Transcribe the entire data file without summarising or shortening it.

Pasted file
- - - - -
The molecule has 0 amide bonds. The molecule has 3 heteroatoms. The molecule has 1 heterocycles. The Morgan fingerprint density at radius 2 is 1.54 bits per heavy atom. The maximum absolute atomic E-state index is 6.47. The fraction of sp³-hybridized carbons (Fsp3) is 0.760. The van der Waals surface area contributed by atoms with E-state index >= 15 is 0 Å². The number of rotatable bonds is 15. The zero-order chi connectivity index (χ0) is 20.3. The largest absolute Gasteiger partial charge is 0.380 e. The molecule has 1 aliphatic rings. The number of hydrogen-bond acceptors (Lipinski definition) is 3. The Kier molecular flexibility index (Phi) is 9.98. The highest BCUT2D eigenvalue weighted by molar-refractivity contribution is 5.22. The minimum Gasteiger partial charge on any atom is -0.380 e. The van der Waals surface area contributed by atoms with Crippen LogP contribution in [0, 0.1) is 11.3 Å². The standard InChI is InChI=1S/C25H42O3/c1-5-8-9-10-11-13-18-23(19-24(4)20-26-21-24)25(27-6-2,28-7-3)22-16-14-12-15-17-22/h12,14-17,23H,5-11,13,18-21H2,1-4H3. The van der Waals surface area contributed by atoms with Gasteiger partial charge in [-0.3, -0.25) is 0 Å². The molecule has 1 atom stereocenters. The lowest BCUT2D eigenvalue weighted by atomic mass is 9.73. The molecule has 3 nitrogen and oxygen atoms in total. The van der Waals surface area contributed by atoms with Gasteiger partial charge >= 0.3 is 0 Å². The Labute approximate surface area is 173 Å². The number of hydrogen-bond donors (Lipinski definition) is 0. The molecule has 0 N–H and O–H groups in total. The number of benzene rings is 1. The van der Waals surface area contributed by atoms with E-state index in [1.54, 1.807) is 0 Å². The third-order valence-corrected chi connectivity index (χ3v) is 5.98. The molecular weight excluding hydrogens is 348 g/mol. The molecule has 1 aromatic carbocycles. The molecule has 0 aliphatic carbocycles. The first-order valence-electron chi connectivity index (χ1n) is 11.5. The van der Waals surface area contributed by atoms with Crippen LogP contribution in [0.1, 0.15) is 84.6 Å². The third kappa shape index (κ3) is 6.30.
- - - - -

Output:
The molecule has 0 amide bonds. The molecule has 3 heteroatoms. The molecule has 1 heterocycles. The Morgan fingerprint density at radius 2 is 1.54 bits per heavy atom. The maximum absolute atomic E-state index is 6.47. The fraction of sp³-hybridized carbons (Fsp3) is 0.760. The van der Waals surface area contributed by atoms with E-state index >= 15 is 0 Å². The number of rotatable bonds is 15. The zero-order chi connectivity index (χ0) is 20.3. The largest absolute Gasteiger partial charge is 0.380 e. The molecule has 1 aliphatic rings. The number of hydrogen-bond acceptors (Lipinski definition) is 3. The Kier molecular flexibility index (Phi) is 9.98. The highest BCUT2D eigenvalue weighted by molar-refractivity contribution is 5.22. The minimum Gasteiger partial charge on any atom is -0.380 e. The van der Waals surface area contributed by atoms with Crippen LogP contribution in [0, 0.1) is 11.3 Å². The standard InChI is InChI=1S/C25H42O3/c1-5-8-9-10-11-13-18-23(19-24(4)20-26-21-24)25(27-6-2,28-7-3)22-16-14-12-15-17-22/h12,14-17,23H,5-11,13,18-21H2,1-4H3. The van der Waals surface area contributed by atoms with Gasteiger partial charge in [-0.3, -0.25) is 0 Å². The molecule has 1 atom stereocenters. The lowest BCUT2D eigenvalue weighted by atomic mass is 9.73. The molecule has 3 nitrogen and oxygen atoms in total. The van der Waals surface area contributed by atoms with Gasteiger partial charge >= 0.3 is 0 Å². The Labute approximate surface area is 173 Å². The number of hydrogen-bond donors (Lipinski definition) is 0. The molecule has 0 N–H and O–H groups in total. The number of benzene rings is 1. The van der Waals surface area contributed by atoms with E-state index in [1.54, 1.807) is 0 Å². The third-order valence-corrected chi connectivity index (χ3v) is 5.98. The molecular weight excluding hydrogens is 348 g/mol. The molecule has 1 aromatic carbocycles. The molecule has 0 aliphatic carbocycles. The first-order valence-electron chi connectivity index (χ1n) is 11.5. The van der Waals surface area contributed by atoms with Crippen LogP contribution in [0.1, 0.15) is 84.6 Å². The third kappa shape index (κ3) is 6.30.